It is in 1631, at Mouilleron-in-Pareds, in the Vendée, that your ancestor Abel Turcot was born. Interesting fact, this community is also the native place of George Clémenceau, “the Tiger”, the famous French statesman.
In 1660, one finds Abel Turcot established in the Island of Orleans. Two years later, he married Marie Giraud at Chateau Richer. From 1667, Abel Turcot was praised to be the head of one of the most prosperous farms of all the Island of Orleans. Indeed he had more than 1.7 hectares (more than 40 acres) cleared and fourteen cattle in his barn.
Before that Abel Turcot had worked as a farmer and miller for the Monseigneur of Laval. This year, the apostolic Vicar of New France gave your ancestor the land that he cleared.
It is there that the seigneurial mill was located and it is in the house of Abel Turcot, which would belong to the future bishop of Quebec that the missionary came to say the mass before the construction of the first church of Sainte Famille.
The descendants of Abel Turcot multiplied under the names of Turcot and Turcotte mainly in the Island of Orleans, on the coast of Beaupre, the southern shore of the St. Lawrence River and in Beauce.
Born at Saint Jean, Island of Orleans, on July 11, 1842, his classic studies were at the Seminar in Quebec. In 1859 an accident on the ice bridge almost cost him his life. Disabled for the remainder of his days he occupied his time with serious historical studies. His work included, “History of the Island of Orleans” and “Canada under the Union”. He died in Quebec, on April 2, 1878.
Jean Turcot your ancestor, was taken prisoner in a battle with the Iroquois, at Trois Rivieres, on August 19, 1652, he was taken to their territory and was martyred.
The fact is told in the Stories of Canada. To quote Ferland, volume 1st, page 405:
“A party of one hundred and twenty Iroquois had taken some prisoners and cattle. Mr. Du Plessis-Bochart, governor of Trois-Rivieres, wanting to beat them again and drive out the petty thieves, embarked in boats forty or fifty French with a dozen Savages. Two miles [3 kilometres] above the fort, he saw the Iroquois hidden in the undergrowth on the skirt of forest. The shore was bordered with marshes which made the descent extremely difficult. In spite of the danger of following the Iroquois into the wood, he gave the order to disembark. He lead his men; but, embarrassed by the difficulties of the terrain and without cover, the French fell under fire from the enemy which they could neither see nor approach. In a desparate attempt, Mr. Du Plessis was killed along with fifteen of his men; several were taken prisoners and the others were thrown into their boats, went to carry this sad news to Trois Rivieres.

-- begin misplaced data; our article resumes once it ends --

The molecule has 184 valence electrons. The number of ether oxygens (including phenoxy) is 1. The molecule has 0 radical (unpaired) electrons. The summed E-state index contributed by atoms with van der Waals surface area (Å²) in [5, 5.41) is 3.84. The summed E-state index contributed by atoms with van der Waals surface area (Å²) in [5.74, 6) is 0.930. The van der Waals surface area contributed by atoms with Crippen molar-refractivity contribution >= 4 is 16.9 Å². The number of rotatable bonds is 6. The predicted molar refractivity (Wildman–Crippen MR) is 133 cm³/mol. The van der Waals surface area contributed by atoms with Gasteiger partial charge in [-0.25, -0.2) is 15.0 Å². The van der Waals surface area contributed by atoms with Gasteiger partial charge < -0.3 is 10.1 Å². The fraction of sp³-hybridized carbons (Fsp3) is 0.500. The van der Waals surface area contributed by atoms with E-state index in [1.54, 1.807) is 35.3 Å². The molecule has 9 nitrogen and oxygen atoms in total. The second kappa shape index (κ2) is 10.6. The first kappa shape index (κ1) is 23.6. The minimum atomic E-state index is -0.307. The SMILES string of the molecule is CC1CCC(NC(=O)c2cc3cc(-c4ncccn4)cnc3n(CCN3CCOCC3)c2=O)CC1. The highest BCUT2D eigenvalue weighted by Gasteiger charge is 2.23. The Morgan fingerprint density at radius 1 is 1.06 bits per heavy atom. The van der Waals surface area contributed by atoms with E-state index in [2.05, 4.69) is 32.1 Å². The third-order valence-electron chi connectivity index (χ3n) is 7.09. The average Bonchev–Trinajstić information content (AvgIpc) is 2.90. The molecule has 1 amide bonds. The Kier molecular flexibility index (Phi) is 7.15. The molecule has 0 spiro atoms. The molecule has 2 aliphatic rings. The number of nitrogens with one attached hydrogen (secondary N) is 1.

“Few days after this disaster, the French; having gone to visit the place of the battle, found these words written with coal on an Iroquois shield: “Normanville, Francheville, Poisson, La Palme, Turcot, Chaillou, Saint-Germain, Onneiochronnons and Agnechronnons. I still lost only one nail”.
Normanville, a skilled and valiant young man, who knew the Algonquin and Iroquois languages, had written these words with coal, so it would be known that these seven men had been taken by the Iroquois of the nation of Onneiout and Agnier and that he had only torn off a nail.
Jean Turcot never returned from the country of Onneiouts. He had been martyred by them.
The descent of this martyr ancestor was ensured by his son, Jacques, who occupied the important post of judge in Champlain. He married a girl whose mother, Anne Le Neuf du Hérisson, belonged to the old French nobility and through her you can claim French nobility.
Dictionnaire national des Canadiens français,
by: Institut généalogique Drouin
Volume 3, pages 1914-1917
Library and Archives Canada
Genealogy Ref. - CS88 A1 D53 1958 fol. - 2e ex.